Data + XML + “Oslo” = “It’s All Data” (the new Data Developer Center)
After some months of planning and execution, we’re delighted to present you with the newly redesigned and expanded Data Developer Center on MSDN!
The expanded part here comes from the fact that the Data DevCenter is now home to what used to be two other separate centers, XML and “Oslo”. Actually, the XML DevCenter already joined with Data back in early October more or less intact. The former “Oslo” site, on the other hand, has merged with Data as of PDC 2009, a natural result of “Oslo” becoming SQL Server Modeling and taking a clear place within the larger ecosystem of data development technologies.
The redesign part then really came up as the natural result of this merging. Back in early July, Elisa Flasko (the owner of the Data DevCenter at that time) and myself (owner of the “Oslo” DevCenter) started to explore how best to present all the diverse technologies that we’d be supporting on the merged DevCenter.
The challenges were immediately apparent, as were the opportunities implicit in the solutions to those challenges. For one, the Data and XML DevCenters were very much oriented around currently shipping technologies, as well as ones with a multi-version history. SQL Server Modeling/“Oslo”, on the other hand, was 100% pre-release. But that gave us the clear opportunity to ground our presentation of SQL Server Modeling in the context of the most recently data technologies, like the ADO.NET Entity Framework, as well as the entire arc of data development technologies over the last two decades.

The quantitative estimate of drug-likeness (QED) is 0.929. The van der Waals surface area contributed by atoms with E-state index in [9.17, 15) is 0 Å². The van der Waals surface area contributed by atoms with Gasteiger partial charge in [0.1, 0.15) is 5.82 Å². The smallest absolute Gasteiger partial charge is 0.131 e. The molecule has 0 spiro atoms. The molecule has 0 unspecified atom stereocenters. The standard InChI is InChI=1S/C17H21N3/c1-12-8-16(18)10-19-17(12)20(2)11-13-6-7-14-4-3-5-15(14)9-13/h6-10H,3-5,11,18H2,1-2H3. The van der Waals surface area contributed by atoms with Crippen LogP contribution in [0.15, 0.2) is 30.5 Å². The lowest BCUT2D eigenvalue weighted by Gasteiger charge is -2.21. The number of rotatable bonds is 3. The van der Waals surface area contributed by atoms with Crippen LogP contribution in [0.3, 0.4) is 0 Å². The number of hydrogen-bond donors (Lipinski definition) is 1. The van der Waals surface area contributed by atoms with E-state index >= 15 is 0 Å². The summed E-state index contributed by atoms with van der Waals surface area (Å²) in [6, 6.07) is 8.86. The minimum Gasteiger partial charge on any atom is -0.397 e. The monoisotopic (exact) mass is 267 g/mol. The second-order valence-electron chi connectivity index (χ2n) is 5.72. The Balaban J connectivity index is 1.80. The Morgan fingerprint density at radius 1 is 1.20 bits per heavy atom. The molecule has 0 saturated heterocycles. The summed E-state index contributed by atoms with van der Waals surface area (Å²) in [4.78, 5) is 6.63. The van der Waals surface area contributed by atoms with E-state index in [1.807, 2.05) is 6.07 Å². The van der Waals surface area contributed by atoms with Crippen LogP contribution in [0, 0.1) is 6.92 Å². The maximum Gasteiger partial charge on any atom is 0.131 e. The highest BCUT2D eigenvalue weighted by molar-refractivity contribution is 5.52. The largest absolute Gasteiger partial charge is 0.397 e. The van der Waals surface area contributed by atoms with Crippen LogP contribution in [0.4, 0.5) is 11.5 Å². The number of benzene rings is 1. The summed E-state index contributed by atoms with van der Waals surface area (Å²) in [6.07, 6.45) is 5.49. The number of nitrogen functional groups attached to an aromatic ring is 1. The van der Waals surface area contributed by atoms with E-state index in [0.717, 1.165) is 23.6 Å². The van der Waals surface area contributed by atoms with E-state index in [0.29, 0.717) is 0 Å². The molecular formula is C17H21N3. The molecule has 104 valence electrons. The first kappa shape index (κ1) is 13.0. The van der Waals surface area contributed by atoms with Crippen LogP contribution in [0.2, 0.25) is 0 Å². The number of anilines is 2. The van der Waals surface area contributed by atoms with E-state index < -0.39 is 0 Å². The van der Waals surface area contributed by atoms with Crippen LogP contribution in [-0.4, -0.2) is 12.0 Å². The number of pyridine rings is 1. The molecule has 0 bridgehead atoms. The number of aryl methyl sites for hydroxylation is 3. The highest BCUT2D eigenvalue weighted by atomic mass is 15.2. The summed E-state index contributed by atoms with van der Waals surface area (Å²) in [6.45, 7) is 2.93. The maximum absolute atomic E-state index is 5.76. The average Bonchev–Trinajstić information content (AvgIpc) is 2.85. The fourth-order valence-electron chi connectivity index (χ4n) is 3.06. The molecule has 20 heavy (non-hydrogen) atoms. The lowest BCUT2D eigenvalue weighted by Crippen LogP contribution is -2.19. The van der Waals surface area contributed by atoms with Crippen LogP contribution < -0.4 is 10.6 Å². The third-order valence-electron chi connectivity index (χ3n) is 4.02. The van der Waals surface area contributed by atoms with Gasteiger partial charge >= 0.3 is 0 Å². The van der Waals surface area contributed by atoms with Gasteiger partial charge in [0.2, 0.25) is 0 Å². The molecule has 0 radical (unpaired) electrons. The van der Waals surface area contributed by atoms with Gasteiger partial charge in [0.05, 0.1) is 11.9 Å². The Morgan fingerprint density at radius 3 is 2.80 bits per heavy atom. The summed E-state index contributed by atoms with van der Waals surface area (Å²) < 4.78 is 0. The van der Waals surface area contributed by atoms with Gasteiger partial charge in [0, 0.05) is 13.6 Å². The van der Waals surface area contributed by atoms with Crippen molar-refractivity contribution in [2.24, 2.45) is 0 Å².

Second was the need to answer a perennial question: with all these different data development technologies, which one do you use for what purpose, and when? It’s a question I’ve been hearing over and over from developers, one that stems from the undeniable fact that after twenty-five years or so, Microsoft’s overall development platform is just plain big. Very, very big! The opportunity, then, was to start exploring ways to help you—the developers who live and breathe MSDN—navigate your way through that bigness, by leading you through distinct steps that quickly reduce the overall surface area of what you need to think about and understand. What we’ve done on the Data DevCenter, which I’ll discuss more in a moment, is our first step.